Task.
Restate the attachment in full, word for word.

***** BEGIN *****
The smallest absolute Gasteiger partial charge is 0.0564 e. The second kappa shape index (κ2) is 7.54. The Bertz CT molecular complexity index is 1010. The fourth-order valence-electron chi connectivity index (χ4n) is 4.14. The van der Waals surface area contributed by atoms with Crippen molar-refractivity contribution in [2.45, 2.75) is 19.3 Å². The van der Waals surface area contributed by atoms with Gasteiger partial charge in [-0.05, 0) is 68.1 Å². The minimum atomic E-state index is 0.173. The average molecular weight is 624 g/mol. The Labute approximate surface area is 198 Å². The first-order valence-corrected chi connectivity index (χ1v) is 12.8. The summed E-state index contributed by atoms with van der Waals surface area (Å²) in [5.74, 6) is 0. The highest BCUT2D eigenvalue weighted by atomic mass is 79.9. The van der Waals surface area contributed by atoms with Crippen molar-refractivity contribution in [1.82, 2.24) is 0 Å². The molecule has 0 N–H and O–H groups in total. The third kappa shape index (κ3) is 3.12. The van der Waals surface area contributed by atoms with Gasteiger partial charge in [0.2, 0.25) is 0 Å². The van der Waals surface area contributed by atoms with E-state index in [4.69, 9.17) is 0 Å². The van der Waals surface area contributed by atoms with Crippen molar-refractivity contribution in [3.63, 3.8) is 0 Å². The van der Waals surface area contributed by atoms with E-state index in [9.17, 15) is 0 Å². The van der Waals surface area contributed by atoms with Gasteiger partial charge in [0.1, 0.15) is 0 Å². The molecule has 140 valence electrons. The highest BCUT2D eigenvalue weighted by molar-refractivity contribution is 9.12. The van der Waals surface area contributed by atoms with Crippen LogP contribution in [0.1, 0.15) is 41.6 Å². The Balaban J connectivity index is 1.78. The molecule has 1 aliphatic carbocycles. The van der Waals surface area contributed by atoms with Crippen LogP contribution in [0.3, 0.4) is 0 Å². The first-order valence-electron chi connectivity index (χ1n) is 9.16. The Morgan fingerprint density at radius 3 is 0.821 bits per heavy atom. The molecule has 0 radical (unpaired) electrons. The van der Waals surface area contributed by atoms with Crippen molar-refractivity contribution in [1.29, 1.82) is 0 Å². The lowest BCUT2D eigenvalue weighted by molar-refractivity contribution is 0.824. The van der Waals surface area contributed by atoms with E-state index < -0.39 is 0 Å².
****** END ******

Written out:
The smallest absolute Gasteiger partial charge is 0.0564 e. The second kappa shape index (κ2) is 7.54. The Bertz CT molecular complexity index is 1010. The fourth-order valence-electron chi connectivity index (χ4n) is 4.14. The van der Waals surface area contributed by atoms with Crippen molar-refractivity contribution in [2.45, 2.75) is 19.3 Å². The van der Waals surface area contributed by atoms with Gasteiger partial charge in [-0.05, 0) is 68.1 Å². The minimum atomic E-state index is 0.173. The average molecular weight is 624 g/mol. The Labute approximate surface area is 198 Å². The first-order valence-corrected chi connectivity index (χ1v) is 12.8. The summed E-state index contributed by atoms with van der Waals surface area (Å²) in [5.74, 6) is 0. The highest BCUT2D eigenvalue weighted by atomic mass is 79.9. The van der Waals surface area contributed by atoms with Crippen molar-refractivity contribution in [1.82, 2.24) is 0 Å². The molecule has 0 N–H and O–H groups in total. The third kappa shape index (κ3) is 3.12. The van der Waals surface area contributed by atoms with Gasteiger partial charge in [0.2, 0.25) is 0 Å². The van der Waals surface area contributed by atoms with E-state index in [4.69, 9.17) is 0 Å². The van der Waals surface area contributed by atoms with Crippen molar-refractivity contribution in [3.63, 3.8) is 0 Å². The van der Waals surface area contributed by atoms with E-state index in [9.17, 15) is 0 Å². The van der Waals surface area contributed by atoms with Gasteiger partial charge in [0.1, 0.15) is 0 Å². The molecule has 140 valence electrons. The highest BCUT2D eigenvalue weighted by molar-refractivity contribution is 9.12. The van der Waals surface area contributed by atoms with Crippen LogP contribution in [0.1, 0.15) is 41.6 Å². The Balaban J connectivity index is 1.78. The molecule has 1 aliphatic carbocycles. The van der Waals surface area contributed by atoms with Crippen LogP contribution in [0.3, 0.4) is 0 Å². The first-order valence-electron chi connectivity index (χ1n) is 9.16. The Morgan fingerprint density at radius 3 is 0.821 bits per heavy atom. The molecule has 0 radical (unpaired) electrons. The van der Waals surface area contributed by atoms with Crippen molar-refractivity contribution in [1.29, 1.82) is 0 Å². The lowest BCUT2D eigenvalue weighted by molar-refractivity contribution is 0.824. The van der Waals surface area contributed by atoms with E-state index < -0.39 is 0 Å².